1. The finding is that the testator intended to make an independent gift of Rs. 800 to the plaintiff by his will. The testator was the divided brother of the plaintiff's father; and managed, the properties which she inherited, during her minority. Before his death, the testator bequeathed a portion of the properties which he was then managing to the 2nd defendant; by the same instruments he gave the plaintiff Rs. 800. She now sues to recover the devised inherited property and also the legacy of Rs. 800, The 8th issue in the case raises the question of election. In our opinion, the doctrine is applicable to the present case. The weight of authority in England is to regard the doctrine as based on the principle of compensation and not on that of forfeiture. See Ker v. Wauchope (1819) 1 Bligh H.L. 1 : 4 L.R. 1 and Rancliffe (Lord) v. Parkyns (1818) 6 Dow. 149. The fact that the 2nd defendant may be compelled at the instance of the reversioners to give up the property after the life-time of the plaintiff, whereas she will have an absolute right in the Rs. 800 bequeathed to her is not a ground for not applying the doctrine of election. The quantum of compensation is not what the Court looks to. It is only concerned with seeing that a party deprived of a right vesting in him is recompensed by the gift of another property whatever may be its nature or duration of enjoyment. See Wilson v. Lord John Townshend (1795) 2 Vesey 693 and Webb v. Shaftesbury (Earl of) (1802) 7 Vesey 480 : 32 L.R. 1911. Further as pointed out in Whistler v. Webster (1794) 2 Ves. 370' it is immaterial' in regard to the doctrine of election whether the testator, in disposing of that which is not his own, is aware of his want of title, or proceeds on the erroneous supposition that he is exercising a power of disposition which belongs to him; in either case, whoever claims in opposition to the will, must relinquish what the will gives him' (Jarman on Wills, First Edition 387). See also Thellusson v. Woodford (1806) 13 Vesey 209 and In re Brooksbank : Beauclerk v. James (1886) 84 Ch Dvn. 160. The fact therefore that had the testator known that he was giving the 2nd defendant only a precarious life-interest in the 2 acres, he may not have given plaintiff Rs. 800, is not a sufficient reason for not giving the plaintiff the Rs. 800 if she chooses to claim it. The principle on which election rests has been thus stated by Jarman at page 532. ' The doctrine of election may be thus stated. That he who accepts a benefit under a deed or will, must adopt the whole contents of the instrument conforming to all its provisions and renouncing every right inconsistent with it. If, therefore, a testator has affected to dispose of property which is not his own, and has given a benefit to the person to whom that property belongs, the devisee or legatee accepting the benefit so given to him must make good the testator's attempted disposition : but, if, on the contrary, he chooses to enforce his proprietary rights against the testator's disposition, equity will sequester the property given to him, for the purpose of making satisfaction out of it to the person whom he has disappointed by the assertion of those rights' ' This statement has been accepted as a correct exposition of the rule by eminent Judges. See also Cooper v. Cooper (1874) L.R. 7 H.L. 53 and Codrington v. Codrington (1875) L.R. 7 H.L. 854.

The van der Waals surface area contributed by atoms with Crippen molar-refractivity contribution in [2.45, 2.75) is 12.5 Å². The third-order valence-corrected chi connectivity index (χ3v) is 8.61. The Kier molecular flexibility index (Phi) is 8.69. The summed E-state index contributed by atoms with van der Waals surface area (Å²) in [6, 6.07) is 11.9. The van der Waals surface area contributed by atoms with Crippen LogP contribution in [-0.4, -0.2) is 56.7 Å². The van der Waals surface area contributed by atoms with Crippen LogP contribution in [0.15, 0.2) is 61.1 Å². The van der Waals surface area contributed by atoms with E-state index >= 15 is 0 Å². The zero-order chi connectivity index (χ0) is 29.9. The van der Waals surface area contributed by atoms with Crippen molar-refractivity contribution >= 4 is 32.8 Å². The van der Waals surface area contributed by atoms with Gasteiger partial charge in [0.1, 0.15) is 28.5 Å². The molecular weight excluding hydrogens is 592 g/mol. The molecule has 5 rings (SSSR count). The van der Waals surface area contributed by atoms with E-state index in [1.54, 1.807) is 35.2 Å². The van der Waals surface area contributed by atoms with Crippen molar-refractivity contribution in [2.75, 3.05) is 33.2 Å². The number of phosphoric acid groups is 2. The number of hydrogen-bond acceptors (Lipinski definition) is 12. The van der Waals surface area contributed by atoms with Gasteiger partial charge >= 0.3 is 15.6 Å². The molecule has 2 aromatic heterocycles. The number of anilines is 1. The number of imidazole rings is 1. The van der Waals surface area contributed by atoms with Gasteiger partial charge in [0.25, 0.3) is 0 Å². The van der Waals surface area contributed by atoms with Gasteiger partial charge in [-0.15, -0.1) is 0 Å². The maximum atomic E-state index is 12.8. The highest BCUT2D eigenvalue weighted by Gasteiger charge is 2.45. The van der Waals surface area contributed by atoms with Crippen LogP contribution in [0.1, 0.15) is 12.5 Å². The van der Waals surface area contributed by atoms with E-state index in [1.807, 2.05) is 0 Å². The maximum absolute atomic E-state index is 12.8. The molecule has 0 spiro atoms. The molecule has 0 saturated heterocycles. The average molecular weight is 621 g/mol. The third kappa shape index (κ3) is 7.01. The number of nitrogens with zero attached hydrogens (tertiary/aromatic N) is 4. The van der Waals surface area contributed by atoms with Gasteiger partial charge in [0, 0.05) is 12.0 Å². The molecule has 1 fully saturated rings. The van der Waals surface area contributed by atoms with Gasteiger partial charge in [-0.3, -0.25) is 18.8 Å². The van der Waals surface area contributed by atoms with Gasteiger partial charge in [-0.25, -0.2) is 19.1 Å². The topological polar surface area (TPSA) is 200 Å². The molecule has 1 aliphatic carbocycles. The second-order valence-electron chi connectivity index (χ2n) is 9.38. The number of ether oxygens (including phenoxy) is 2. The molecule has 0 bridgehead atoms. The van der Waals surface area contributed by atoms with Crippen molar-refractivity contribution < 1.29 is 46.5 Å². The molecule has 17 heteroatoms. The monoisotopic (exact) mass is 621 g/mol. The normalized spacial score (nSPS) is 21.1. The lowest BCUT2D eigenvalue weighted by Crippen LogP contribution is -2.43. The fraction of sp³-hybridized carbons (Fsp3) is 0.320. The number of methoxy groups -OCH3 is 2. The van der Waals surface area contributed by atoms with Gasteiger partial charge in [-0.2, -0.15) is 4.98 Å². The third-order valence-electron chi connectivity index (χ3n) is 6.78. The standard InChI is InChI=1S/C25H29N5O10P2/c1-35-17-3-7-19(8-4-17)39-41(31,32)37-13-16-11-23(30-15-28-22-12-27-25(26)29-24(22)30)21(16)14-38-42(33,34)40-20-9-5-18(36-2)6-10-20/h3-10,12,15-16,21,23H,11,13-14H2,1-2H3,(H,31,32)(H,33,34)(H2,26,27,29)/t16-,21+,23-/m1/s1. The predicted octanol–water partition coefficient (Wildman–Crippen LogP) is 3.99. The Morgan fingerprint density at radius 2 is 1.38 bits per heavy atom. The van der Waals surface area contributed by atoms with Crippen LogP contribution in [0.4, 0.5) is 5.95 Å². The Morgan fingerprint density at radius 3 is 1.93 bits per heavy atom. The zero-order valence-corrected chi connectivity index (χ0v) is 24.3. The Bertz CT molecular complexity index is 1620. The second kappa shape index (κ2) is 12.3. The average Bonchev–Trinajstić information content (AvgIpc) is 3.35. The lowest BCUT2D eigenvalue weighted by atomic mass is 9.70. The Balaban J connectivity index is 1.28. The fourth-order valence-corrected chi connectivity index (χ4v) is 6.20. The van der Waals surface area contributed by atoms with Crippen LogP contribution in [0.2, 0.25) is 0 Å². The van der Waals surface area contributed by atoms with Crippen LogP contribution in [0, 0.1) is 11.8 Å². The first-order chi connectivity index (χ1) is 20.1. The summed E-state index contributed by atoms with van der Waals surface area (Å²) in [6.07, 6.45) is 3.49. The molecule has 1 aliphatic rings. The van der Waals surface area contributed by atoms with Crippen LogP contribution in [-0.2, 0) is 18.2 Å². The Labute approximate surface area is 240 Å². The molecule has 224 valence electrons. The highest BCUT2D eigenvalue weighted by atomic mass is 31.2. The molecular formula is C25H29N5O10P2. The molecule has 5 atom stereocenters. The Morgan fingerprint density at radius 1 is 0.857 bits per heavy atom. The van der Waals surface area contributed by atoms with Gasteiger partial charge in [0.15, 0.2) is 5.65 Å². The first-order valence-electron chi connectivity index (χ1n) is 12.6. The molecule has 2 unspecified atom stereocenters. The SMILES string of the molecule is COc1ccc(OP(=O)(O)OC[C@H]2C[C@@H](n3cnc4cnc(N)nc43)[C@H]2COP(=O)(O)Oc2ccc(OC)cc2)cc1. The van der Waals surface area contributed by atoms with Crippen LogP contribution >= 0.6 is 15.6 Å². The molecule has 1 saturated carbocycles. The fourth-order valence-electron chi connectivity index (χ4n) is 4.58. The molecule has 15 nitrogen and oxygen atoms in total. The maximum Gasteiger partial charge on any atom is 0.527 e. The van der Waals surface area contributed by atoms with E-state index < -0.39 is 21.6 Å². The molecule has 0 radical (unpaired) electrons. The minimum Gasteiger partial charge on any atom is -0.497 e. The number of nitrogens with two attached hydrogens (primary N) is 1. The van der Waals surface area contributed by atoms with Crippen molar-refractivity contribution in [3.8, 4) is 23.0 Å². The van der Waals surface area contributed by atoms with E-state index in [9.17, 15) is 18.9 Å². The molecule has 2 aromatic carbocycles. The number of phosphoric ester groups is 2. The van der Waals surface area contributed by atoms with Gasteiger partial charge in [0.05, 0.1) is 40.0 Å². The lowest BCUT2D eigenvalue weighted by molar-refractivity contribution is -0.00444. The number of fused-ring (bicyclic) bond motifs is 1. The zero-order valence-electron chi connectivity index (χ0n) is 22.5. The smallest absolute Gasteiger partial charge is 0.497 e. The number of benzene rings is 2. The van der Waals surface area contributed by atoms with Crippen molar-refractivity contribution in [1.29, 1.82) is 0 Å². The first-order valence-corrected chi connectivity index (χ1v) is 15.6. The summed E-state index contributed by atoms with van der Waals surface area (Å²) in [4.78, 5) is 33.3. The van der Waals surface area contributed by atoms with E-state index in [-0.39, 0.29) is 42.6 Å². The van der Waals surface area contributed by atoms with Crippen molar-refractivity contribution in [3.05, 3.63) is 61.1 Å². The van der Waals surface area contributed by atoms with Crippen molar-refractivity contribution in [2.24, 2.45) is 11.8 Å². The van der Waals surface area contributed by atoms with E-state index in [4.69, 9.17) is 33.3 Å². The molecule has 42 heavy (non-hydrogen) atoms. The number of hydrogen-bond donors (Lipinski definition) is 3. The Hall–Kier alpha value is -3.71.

2. Mr. Ramachandra Aiyar relying on In re Lord Chesham : Cavendish v. Dacre (1886) 31 Ch. Dvn. 466 contended that as the plaintiff had no power of dispossession over the property dealt with by the testator no question of election can arise. The plaintiff could certainly alienate her life-interest even granting that was all that that she had in the 2 acres disposed of by the testator. The decision in Mahammad Afzal Khan v. Ghulam Kasim Khan (1903) I.L.R 30 Cal. 843 (P.C.) proceeded on the footing that as the party was asked to choose between two donations by two different donors, no question o'f election arose. We may say that Section 35 of the Transfer of Property Act and Section 172 of the Indian Succession Act enunciate the doctrine of election as enforced in England : but as those sections do not apply to Hindus, we have preferred to base our judgment on English decisions. We are unable to agree with Mr. T.R. Venkatarama Sastri that the plaintiff had deliberately made her choice because she took possession of the immoveable properties decreed to her pending the appeal. In the appeal she claimed the money in addition. Therefore the immoveable property as well as the money were in dispute in the appeal. We think that in modification of the decree of the Lower Appellate Court, plaintiff should be given 2 months' time to elect which of the two properties she would accept. If she does not elect within that time, it must be held she elected to retain the immoveable properties which she took possession of in execution. The respondent will then be at liberty to apply for restitution of the other property, if that contingency arises. The order as to costs in the Lower Courts will stand. In this Court each party will bear her or their own costs.